Deadly, previously tolerated, risks are threatening the future of boxing and rugby.
On Wednesday this week, the 23rd November 2016, A boxer who suffered a head injury in his first match has died. Kuba Moczyk, 22, was knocked out in the third round of Saturday's fight in Great Yarmouth.
Yesterday, the family of a well-known rugby player who took his own life said they believe that concussions suffered during his playing days led to his death. Former Pontypool RFC captain Cae Trayhern, 37, was found dead at his Blackwood home in June this year.
The court heard from a statement by his mother, Althea Clark, who said Mr Trayhern had suffered 11 concussions during his playing days, and that his mental health had deteriorated after his retirement in 2013.
Mrs Clark said that she felt that the injuries “had an impact” on his life and, in turn, his death. She said her son’s personality had undergone “changes”.
Boxing deaths in the ring are claimed to be rare. The statistics usually omit deaths in amateur boxing. The mass damage of boxing is caused by repeated blows to the head are the cumulative destruction of brain cells.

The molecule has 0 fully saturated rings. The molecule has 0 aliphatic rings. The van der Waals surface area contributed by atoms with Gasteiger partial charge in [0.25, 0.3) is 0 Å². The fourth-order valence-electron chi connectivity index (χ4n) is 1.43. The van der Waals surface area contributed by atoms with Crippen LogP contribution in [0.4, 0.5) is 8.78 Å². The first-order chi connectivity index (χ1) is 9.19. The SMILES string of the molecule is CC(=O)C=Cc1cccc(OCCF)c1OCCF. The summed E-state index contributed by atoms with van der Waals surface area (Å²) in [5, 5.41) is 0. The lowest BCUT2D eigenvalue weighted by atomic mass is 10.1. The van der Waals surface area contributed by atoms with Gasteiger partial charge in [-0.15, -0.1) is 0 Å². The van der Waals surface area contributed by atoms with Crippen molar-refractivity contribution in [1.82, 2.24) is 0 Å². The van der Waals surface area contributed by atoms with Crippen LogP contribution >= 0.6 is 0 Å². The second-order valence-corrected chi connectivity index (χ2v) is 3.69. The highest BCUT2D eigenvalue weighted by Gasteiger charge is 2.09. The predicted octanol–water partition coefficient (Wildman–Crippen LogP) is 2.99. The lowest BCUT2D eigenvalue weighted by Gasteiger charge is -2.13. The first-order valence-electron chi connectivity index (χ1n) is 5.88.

Wales’s most successful rugby player, Shane Williams has revealed his fears about the long term effects of multiple concussions during his playing career, and admitted he now suffers from frequent headaches and difficulty concentrating.
Williams told of his own torment, which he says has come as a result of his playing during an era when there was far less understanding of, and caution about, the dangers of concussion.
“The game gave me everything but there are times when I’ve asked myself if the headaches and loss of concentration I sometimes experience now are down to the countless knocks to head I received in my career,” said Williams, who stressed he blames nobody for his condition.
One of the most successful boxers in my constituency David Pearce died of Alzheimers at the age of 41. We must not repeat past tragedies.
Past ignorance of the risk is understood. Present ignorance is not. The evidence is overwhelming. Both sports should change their rules to avoid clashes that lead to brain damage and premature Alzheimers disease and deaths.
Both sports should now reform their rules or a new generation will shun them both as spectators and participants.